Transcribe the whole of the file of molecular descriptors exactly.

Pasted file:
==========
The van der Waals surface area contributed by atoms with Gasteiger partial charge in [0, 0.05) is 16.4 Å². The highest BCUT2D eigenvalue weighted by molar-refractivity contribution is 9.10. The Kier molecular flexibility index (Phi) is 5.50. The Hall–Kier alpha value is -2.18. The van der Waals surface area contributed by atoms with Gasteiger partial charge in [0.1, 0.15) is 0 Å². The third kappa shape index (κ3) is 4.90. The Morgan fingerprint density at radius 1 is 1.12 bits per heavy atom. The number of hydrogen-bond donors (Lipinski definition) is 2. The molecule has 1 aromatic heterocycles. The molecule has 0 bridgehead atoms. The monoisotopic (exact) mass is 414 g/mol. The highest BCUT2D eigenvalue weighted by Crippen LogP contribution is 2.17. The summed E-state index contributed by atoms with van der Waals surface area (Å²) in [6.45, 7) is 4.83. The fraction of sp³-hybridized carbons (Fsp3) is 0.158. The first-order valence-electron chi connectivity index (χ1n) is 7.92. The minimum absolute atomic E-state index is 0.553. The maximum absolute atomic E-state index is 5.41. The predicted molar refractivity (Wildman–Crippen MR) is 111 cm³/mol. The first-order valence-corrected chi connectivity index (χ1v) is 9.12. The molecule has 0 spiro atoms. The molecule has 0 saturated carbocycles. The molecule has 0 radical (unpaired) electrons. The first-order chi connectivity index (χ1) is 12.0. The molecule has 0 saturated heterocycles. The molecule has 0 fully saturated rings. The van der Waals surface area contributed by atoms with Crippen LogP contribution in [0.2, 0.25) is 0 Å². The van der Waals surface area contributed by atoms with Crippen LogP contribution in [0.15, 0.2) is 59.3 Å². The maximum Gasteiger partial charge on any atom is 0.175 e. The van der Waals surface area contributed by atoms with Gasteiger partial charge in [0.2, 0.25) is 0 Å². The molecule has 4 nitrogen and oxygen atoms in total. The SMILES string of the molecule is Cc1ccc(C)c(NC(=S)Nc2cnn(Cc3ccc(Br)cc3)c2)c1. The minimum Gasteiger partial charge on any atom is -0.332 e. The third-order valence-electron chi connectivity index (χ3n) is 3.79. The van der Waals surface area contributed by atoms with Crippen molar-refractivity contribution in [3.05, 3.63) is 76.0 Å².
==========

The van der Waals surface area contributed by atoms with Gasteiger partial charge in [0, 0.05) is 16.4 Å². The highest BCUT2D eigenvalue weighted by molar-refractivity contribution is 9.10. The Kier molecular flexibility index (Phi) is 5.50. The Hall–Kier alpha value is -2.18. The van der Waals surface area contributed by atoms with Gasteiger partial charge in [0.1, 0.15) is 0 Å². The third kappa shape index (κ3) is 4.90. The Morgan fingerprint density at radius 1 is 1.12 bits per heavy atom. The number of hydrogen-bond donors (Lipinski definition) is 2. The molecule has 1 aromatic heterocycles. The molecule has 0 bridgehead atoms. The monoisotopic (exact) mass is 414 g/mol. The highest BCUT2D eigenvalue weighted by Crippen LogP contribution is 2.17. The summed E-state index contributed by atoms with van der Waals surface area (Å²) in [6.45, 7) is 4.83. The fraction of sp³-hybridized carbons (Fsp3) is 0.158. The first-order valence-electron chi connectivity index (χ1n) is 7.92. The minimum absolute atomic E-state index is 0.553. The maximum absolute atomic E-state index is 5.41. The predicted molar refractivity (Wildman–Crippen MR) is 111 cm³/mol. The first-order valence-corrected chi connectivity index (χ1v) is 9.12. The molecule has 0 spiro atoms. The molecule has 0 saturated carbocycles. The molecule has 0 radical (unpaired) electrons. The first-order chi connectivity index (χ1) is 12.0. The molecule has 0 saturated heterocycles. The molecule has 0 fully saturated rings. The van der Waals surface area contributed by atoms with Crippen LogP contribution in [0.2, 0.25) is 0 Å². The van der Waals surface area contributed by atoms with Crippen LogP contribution in [0.15, 0.2) is 59.3 Å². The maximum Gasteiger partial charge on any atom is 0.175 e. The van der Waals surface area contributed by atoms with Gasteiger partial charge in [0.2, 0.25) is 0 Å². The molecule has 4 nitrogen and oxygen atoms in total. The SMILES string of the molecule is Cc1ccc(C)c(NC(=S)Nc2cnn(Cc3ccc(Br)cc3)c2)c1. The minimum Gasteiger partial charge on any atom is -0.332 e. The third-order valence-electron chi connectivity index (χ3n) is 3.79. The van der Waals surface area contributed by atoms with Crippen molar-refractivity contribution in [3.05, 3.63) is 76.0 Å².